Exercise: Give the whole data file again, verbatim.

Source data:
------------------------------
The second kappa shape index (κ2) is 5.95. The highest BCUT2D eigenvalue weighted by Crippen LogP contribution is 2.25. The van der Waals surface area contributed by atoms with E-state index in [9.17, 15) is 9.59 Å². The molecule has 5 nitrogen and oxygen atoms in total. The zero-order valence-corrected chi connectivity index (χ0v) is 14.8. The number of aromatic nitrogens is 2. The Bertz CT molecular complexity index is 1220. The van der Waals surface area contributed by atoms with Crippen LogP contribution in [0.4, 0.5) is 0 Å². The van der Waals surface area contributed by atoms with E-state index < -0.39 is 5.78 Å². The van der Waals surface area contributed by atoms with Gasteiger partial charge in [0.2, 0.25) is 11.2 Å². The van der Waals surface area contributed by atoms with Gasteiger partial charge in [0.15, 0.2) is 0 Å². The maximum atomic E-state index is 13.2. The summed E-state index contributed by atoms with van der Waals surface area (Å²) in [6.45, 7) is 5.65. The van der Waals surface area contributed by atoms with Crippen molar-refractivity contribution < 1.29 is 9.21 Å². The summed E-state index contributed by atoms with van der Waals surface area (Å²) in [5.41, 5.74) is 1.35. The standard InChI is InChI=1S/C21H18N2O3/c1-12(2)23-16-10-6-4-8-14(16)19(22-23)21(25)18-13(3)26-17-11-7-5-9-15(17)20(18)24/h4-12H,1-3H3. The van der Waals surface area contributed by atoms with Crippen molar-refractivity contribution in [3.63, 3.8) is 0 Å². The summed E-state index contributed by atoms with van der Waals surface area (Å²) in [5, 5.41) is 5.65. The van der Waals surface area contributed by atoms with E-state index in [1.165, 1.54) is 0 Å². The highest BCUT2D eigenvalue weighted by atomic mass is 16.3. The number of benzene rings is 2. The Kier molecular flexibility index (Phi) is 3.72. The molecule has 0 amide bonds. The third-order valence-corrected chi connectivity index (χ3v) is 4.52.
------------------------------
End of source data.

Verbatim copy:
The second kappa shape index (κ2) is 5.95. The highest BCUT2D eigenvalue weighted by Crippen LogP contribution is 2.25. The van der Waals surface area contributed by atoms with E-state index in [9.17, 15) is 9.59 Å². The molecule has 5 nitrogen and oxygen atoms in total. The zero-order valence-corrected chi connectivity index (χ0v) is 14.8. The number of aromatic nitrogens is 2. The Bertz CT molecular complexity index is 1220. The van der Waals surface area contributed by atoms with Crippen LogP contribution in [0.4, 0.5) is 0 Å². The van der Waals surface area contributed by atoms with E-state index < -0.39 is 5.78 Å². The van der Waals surface area contributed by atoms with Gasteiger partial charge in [0.2, 0.25) is 11.2 Å². The van der Waals surface area contributed by atoms with Gasteiger partial charge in [0.15, 0.2) is 0 Å². The maximum atomic E-state index is 13.2. The summed E-state index contributed by atoms with van der Waals surface area (Å²) in [6.45, 7) is 5.65. The van der Waals surface area contributed by atoms with Crippen molar-refractivity contribution < 1.29 is 9.21 Å². The summed E-state index contributed by atoms with van der Waals surface area (Å²) in [5.41, 5.74) is 1.35. The standard InChI is InChI=1S/C21H18N2O3/c1-12(2)23-16-10-6-4-8-14(16)19(22-23)21(25)18-13(3)26-17-11-7-5-9-15(17)20(18)24/h4-12H,1-3H3. The van der Waals surface area contributed by atoms with Crippen molar-refractivity contribution in [3.63, 3.8) is 0 Å². The summed E-state index contributed by atoms with van der Waals surface area (Å²) in [5, 5.41) is 5.65. The van der Waals surface area contributed by atoms with E-state index in [1.165, 1.54) is 0 Å². The highest BCUT2D eigenvalue weighted by atomic mass is 16.3. The number of benzene rings is 2. The Kier molecular flexibility index (Phi) is 3.72. The molecule has 0 amide bonds. The third-order valence-corrected chi connectivity index (χ3v) is 4.52.